There are three sisters learning dance - Raveena, Karishma and Lakshmi. Raveena learns Kathak, Karishma Kuchipudi and Lakshmi Bharatanatyam. Raveena and Karishma were also the ones to tour Poland in 2016 and 2017 with Sarvam. They have picked up some Polish and also can sing a Polish song as well apart from dancing Polish folk dance.

Nehha is hoping to support 100 marginalized girls by 2020 through the foundation, and expand activities to other parts of the country. “I believe that the arts should keep one bound by culture but shackle-free. There is a dire need in today’s world for empathy, love and other such intangible miracles that ancient traditions can address and through it, heal. I want this healing to be accessible to all.”

What makes Sarvam Shakti special is the unique life that the girls experience. In every way they defy what it means to be both economically poor and a girl. “Girls from poor families lack a wholesome diet that is required for cerebral functioning and energy for dance. If we want our girls to truly shine, we need to focus on the content of their food. At Shakti we are conscious of the nutritional intake of the girls. Each day, after rehearsals, every girl is provided with a Flax Seed fortified snack, a fruit and raw vegetable juice. The juice comprises of a whole range of detoxifying ingredients like beetroot, carrot, celery, basil, gooseberry, lemon, spinach, curry leaves, moringa, parsley, turmeric, thyme, apple, mint, bottle gourd, coriander and lemon. Initially it was tough convincing the parents and the community. My mother and I had to go to all the government schools in the neighbourhood and talk to teachers, and convince them.Then when we went to their colonies, we had to face hostile crowd. ‘You want to make my daughter a nautchwali?’ they would ask angrily.”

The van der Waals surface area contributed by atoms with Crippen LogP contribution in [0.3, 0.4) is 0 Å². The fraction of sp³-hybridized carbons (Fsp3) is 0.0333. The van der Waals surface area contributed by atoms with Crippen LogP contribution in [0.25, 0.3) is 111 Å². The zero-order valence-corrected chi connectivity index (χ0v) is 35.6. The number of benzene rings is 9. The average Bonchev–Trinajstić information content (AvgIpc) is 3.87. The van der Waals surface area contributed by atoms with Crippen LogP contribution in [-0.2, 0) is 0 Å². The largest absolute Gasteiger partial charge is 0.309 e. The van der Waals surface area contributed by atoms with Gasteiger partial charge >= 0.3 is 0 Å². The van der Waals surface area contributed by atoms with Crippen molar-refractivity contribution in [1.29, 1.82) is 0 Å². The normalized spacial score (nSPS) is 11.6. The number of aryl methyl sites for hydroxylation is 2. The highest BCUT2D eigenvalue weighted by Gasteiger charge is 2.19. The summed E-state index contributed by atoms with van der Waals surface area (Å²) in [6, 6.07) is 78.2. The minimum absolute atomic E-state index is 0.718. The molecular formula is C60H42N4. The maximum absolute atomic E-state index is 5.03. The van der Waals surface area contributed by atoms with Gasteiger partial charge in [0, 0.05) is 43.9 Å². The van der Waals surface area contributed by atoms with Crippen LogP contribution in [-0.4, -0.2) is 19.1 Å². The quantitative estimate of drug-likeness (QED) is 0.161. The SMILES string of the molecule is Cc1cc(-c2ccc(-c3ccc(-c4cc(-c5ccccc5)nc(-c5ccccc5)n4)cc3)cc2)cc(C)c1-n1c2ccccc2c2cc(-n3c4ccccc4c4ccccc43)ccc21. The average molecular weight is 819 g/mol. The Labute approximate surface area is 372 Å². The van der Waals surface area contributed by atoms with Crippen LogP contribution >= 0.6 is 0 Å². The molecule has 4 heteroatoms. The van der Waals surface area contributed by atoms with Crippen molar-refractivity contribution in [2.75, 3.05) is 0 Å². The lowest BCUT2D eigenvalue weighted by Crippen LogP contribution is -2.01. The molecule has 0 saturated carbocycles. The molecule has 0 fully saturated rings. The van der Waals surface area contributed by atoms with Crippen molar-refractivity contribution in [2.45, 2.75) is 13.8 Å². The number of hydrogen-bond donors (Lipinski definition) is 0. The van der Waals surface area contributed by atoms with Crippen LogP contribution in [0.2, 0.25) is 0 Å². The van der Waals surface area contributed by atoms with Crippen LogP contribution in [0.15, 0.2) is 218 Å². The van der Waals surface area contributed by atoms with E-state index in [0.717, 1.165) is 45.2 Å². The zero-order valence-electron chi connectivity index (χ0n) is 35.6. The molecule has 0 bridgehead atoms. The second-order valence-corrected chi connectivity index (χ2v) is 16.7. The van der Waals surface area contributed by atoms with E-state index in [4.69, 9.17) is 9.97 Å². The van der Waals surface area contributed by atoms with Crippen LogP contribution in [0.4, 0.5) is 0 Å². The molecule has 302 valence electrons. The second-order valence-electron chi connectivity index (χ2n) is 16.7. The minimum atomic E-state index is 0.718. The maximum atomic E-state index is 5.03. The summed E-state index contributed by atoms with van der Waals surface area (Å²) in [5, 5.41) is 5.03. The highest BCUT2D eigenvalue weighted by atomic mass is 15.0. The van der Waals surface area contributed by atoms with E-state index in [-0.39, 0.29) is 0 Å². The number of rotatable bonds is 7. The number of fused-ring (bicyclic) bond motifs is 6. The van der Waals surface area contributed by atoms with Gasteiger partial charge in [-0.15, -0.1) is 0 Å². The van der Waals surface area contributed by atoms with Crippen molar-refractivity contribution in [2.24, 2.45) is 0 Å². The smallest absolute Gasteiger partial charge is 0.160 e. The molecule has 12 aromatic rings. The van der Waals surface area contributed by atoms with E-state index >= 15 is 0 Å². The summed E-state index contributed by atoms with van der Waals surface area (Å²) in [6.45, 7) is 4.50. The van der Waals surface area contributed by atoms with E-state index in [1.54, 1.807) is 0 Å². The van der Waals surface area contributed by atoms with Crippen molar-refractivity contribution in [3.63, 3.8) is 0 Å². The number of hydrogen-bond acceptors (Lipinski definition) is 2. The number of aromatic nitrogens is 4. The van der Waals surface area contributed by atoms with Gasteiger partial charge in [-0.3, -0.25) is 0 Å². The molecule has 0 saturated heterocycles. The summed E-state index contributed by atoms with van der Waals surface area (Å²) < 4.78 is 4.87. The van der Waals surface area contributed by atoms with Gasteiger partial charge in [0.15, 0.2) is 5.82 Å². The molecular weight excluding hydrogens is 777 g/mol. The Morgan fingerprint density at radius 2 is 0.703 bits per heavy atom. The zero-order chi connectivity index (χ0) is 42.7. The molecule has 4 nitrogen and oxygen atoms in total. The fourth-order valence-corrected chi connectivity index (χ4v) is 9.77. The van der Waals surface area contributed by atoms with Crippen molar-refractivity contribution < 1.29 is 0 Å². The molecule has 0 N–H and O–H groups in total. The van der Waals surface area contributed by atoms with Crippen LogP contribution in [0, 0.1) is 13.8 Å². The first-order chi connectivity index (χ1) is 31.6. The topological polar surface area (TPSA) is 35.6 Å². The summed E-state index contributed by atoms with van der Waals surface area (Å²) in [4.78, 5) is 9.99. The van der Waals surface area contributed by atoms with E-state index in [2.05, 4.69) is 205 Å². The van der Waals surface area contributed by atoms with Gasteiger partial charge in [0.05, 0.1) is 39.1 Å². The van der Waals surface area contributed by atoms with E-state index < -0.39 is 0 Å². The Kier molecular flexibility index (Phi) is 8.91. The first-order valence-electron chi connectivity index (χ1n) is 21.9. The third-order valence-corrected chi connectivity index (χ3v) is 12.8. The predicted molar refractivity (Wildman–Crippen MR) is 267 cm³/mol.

“Slowly they became friendly after we showed them some films on dance and, gave them a pep talk. Now the situation is totally different. Every parent wants his or her child to join Sarvam and learn dance. From the initial 4 or 5 students three years ago, now we have 26. Though boys also wanted to join, we conscientiously kept the classes only for girls. According to me girls represent shakthi and that is the motif for the Sarvam Foundation,” Nehha says.

Ulaganathan Ganesan is a senior dance critic based in Bengaluru.